Sex differences in age-to-maturation relate to sexual selection and adult sex ratios in birds

Sergio Ancona, András Liker, M. Cristina Carmona-isunza, Tamás Székely

Research output: Contribution to journalArticlepeer-review

Abstract

Maturation (the age when organisms are physiologically capable of breeding) is one of the major life history traits that have pervasive implications for reproductive strategies, fitness, and population growth. Sex differences in maturation are common in nature, although the causes of such differences are not understood. Fisher and Lack proposed that delayed maturation in males is expected when males are under intense sexual selection, but their proposition has never been tested across a wide range of taxa. By using phylogenetic comparative analyses and the most comprehensive dataset to date, including 201 species from 59 avian families, we show that intense sexual selection on males (as indicated by polygamous mating and male‐skewed sexual size dimorphism) correlates with delayed maturation. We also show that the adult sex ratio (ASR), an indicator of the social environment, is associated with sex‐specific maturation because in species with a female‐skewed ASR, males experience later maturation. Phylogenetic path analyses suggest that adult sex ratio drives interspecific changes in the intensity of sexual selection which, in turn, influences maturation. These results are robust to alternative phylogenetic hypotheses and to potential life‐history confounds, and they provide the first comprehensive support of Fisher's and Lack's propositions. Importantly, our work suggests that both social environment and mate competition influence the evolution of a major life history trait, maturation.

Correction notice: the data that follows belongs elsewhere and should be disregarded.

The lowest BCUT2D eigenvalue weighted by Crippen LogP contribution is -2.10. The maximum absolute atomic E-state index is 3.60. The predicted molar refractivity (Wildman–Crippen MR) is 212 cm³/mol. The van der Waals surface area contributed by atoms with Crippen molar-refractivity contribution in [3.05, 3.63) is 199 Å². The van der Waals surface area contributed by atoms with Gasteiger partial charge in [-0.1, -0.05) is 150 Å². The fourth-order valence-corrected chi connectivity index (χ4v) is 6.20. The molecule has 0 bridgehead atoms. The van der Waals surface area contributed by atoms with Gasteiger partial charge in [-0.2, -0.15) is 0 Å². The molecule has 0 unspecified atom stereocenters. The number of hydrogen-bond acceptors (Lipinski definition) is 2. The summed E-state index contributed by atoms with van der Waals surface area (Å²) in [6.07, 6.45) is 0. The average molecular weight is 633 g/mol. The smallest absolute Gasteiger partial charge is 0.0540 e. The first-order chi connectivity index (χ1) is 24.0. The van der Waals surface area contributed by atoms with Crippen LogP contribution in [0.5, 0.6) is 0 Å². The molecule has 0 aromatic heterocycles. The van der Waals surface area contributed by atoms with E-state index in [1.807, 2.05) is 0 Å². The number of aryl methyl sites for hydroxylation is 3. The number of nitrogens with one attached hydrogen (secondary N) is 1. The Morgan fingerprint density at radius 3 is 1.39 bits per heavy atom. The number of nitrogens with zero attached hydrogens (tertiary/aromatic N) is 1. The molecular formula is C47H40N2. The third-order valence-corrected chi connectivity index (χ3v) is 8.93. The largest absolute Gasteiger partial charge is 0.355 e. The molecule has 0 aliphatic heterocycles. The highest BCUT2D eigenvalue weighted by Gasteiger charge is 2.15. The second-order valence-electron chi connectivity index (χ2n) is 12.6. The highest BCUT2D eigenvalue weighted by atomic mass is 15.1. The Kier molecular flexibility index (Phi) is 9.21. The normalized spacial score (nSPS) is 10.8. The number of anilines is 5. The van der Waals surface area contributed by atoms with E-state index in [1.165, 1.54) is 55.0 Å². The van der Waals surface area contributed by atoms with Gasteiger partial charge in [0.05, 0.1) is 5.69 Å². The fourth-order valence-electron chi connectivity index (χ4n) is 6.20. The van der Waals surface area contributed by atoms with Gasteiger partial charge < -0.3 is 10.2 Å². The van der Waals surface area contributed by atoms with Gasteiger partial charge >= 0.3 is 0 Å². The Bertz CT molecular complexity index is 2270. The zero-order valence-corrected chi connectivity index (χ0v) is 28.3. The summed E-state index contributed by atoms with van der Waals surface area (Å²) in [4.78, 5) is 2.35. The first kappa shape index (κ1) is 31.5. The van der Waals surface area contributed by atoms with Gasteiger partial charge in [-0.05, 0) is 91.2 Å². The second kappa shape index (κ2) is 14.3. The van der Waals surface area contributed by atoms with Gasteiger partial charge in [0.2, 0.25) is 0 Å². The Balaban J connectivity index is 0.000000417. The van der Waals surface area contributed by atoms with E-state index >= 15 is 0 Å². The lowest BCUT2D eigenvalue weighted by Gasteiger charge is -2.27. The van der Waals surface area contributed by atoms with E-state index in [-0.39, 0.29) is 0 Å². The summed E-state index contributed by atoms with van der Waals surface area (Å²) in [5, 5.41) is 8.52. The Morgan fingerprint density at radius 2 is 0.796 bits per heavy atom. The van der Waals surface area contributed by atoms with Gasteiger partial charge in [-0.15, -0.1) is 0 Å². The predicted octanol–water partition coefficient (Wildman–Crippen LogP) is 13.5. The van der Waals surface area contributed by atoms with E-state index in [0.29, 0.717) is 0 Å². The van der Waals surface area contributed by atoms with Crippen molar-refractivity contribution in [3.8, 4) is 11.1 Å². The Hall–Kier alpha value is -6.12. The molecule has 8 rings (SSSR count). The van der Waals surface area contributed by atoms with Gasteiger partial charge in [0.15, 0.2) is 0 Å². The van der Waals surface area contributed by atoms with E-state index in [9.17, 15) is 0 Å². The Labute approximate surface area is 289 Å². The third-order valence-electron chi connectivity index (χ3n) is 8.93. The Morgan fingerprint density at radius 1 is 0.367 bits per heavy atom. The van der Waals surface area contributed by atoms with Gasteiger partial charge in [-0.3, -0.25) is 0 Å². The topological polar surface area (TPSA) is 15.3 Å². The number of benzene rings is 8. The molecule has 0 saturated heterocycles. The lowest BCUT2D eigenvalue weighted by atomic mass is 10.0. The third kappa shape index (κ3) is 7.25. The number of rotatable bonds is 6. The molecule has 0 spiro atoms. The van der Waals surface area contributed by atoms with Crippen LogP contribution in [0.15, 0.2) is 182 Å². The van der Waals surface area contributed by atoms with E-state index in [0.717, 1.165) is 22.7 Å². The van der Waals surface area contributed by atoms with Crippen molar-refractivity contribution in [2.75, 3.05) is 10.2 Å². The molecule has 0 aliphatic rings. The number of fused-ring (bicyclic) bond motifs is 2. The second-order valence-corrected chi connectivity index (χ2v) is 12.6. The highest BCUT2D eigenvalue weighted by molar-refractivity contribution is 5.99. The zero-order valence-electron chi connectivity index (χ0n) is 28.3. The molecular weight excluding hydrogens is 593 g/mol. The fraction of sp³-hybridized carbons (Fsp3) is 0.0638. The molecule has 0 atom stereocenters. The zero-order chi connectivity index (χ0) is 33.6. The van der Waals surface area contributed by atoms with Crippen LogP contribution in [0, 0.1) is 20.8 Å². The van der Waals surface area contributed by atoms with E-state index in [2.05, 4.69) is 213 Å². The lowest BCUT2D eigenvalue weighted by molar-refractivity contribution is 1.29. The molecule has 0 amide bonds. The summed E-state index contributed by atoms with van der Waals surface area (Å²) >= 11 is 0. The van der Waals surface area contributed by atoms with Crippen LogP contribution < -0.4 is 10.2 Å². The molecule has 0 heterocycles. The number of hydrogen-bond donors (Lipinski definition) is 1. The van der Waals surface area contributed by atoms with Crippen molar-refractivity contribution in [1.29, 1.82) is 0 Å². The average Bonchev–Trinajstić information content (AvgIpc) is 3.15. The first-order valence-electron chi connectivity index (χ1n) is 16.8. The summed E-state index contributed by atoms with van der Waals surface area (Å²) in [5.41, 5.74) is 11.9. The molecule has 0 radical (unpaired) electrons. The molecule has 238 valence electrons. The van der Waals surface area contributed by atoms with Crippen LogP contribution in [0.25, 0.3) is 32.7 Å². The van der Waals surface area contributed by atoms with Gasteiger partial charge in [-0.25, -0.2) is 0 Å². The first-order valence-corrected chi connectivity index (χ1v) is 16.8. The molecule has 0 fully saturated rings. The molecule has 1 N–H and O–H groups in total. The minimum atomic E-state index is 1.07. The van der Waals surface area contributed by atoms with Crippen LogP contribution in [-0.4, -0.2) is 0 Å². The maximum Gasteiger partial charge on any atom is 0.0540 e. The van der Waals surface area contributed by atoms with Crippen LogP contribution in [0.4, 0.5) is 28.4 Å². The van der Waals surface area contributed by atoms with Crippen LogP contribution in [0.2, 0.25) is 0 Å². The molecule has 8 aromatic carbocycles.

Original languageEnglish
Pages (from-to)44-53
JournalEvolution Letters
Volume4
Issue number1
DOIs
Publication statusPublished - 1 Feb 2020

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